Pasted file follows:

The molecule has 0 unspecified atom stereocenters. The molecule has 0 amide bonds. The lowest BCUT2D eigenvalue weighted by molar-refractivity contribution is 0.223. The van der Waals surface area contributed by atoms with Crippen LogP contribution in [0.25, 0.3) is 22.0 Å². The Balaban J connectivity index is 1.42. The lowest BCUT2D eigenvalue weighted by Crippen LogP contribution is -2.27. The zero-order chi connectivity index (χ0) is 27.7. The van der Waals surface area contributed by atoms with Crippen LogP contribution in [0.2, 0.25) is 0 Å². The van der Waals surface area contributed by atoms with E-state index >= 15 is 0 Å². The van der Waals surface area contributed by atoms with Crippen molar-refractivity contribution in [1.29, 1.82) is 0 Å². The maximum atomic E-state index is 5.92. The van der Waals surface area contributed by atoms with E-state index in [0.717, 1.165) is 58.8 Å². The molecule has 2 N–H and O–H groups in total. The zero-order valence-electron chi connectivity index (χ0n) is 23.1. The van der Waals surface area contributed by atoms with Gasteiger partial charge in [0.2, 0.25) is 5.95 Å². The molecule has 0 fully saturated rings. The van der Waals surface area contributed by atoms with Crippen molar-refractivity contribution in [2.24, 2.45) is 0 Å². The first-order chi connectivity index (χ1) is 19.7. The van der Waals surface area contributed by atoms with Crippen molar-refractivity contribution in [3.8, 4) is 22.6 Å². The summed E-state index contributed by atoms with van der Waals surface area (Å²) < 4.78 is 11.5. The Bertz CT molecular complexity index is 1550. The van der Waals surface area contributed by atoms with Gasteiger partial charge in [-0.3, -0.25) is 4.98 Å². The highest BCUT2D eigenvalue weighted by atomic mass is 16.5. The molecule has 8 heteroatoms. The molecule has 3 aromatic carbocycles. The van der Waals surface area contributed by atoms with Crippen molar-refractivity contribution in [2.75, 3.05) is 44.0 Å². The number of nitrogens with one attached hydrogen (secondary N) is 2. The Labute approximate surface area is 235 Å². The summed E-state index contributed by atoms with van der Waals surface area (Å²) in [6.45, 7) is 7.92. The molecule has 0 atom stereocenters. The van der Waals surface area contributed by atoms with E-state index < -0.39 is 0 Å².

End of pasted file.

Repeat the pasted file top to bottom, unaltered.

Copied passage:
The molecule has 0 unspecified atom stereocenters. The molecule has 0 amide bonds. The lowest BCUT2D eigenvalue weighted by molar-refractivity contribution is 0.223. The van der Waals surface area contributed by atoms with Crippen LogP contribution in [0.25, 0.3) is 22.0 Å². The Balaban J connectivity index is 1.42. The lowest BCUT2D eigenvalue weighted by Crippen LogP contribution is -2.27. The zero-order chi connectivity index (χ0) is 27.7. The van der Waals surface area contributed by atoms with Crippen LogP contribution in [0.2, 0.25) is 0 Å². The van der Waals surface area contributed by atoms with E-state index >= 15 is 0 Å². The van der Waals surface area contributed by atoms with Crippen molar-refractivity contribution in [1.29, 1.82) is 0 Å². The maximum atomic E-state index is 5.92. The van der Waals surface area contributed by atoms with E-state index in [0.717, 1.165) is 58.8 Å². The molecule has 2 N–H and O–H groups in total. The zero-order valence-electron chi connectivity index (χ0n) is 23.1. The van der Waals surface area contributed by atoms with Gasteiger partial charge in [0.2, 0.25) is 5.95 Å². The molecule has 0 fully saturated rings. The van der Waals surface area contributed by atoms with Crippen molar-refractivity contribution in [2.24, 2.45) is 0 Å². The first-order chi connectivity index (χ1) is 19.7. The van der Waals surface area contributed by atoms with Crippen molar-refractivity contribution in [3.8, 4) is 22.6 Å². The summed E-state index contributed by atoms with van der Waals surface area (Å²) < 4.78 is 11.5. The Bertz CT molecular complexity index is 1550. The van der Waals surface area contributed by atoms with Gasteiger partial charge in [-0.3, -0.25) is 4.98 Å². The highest BCUT2D eigenvalue weighted by atomic mass is 16.5. The molecule has 8 heteroatoms. The molecule has 3 aromatic carbocycles. The van der Waals surface area contributed by atoms with Crippen molar-refractivity contribution in [2.75, 3.05) is 44.0 Å². The number of nitrogens with one attached hydrogen (secondary N) is 2. The Labute approximate surface area is 235 Å². The summed E-state index contributed by atoms with van der Waals surface area (Å²) in [6.45, 7) is 7.92. The molecule has 0 atom stereocenters. The van der Waals surface area contributed by atoms with E-state index < -0.39 is 0 Å².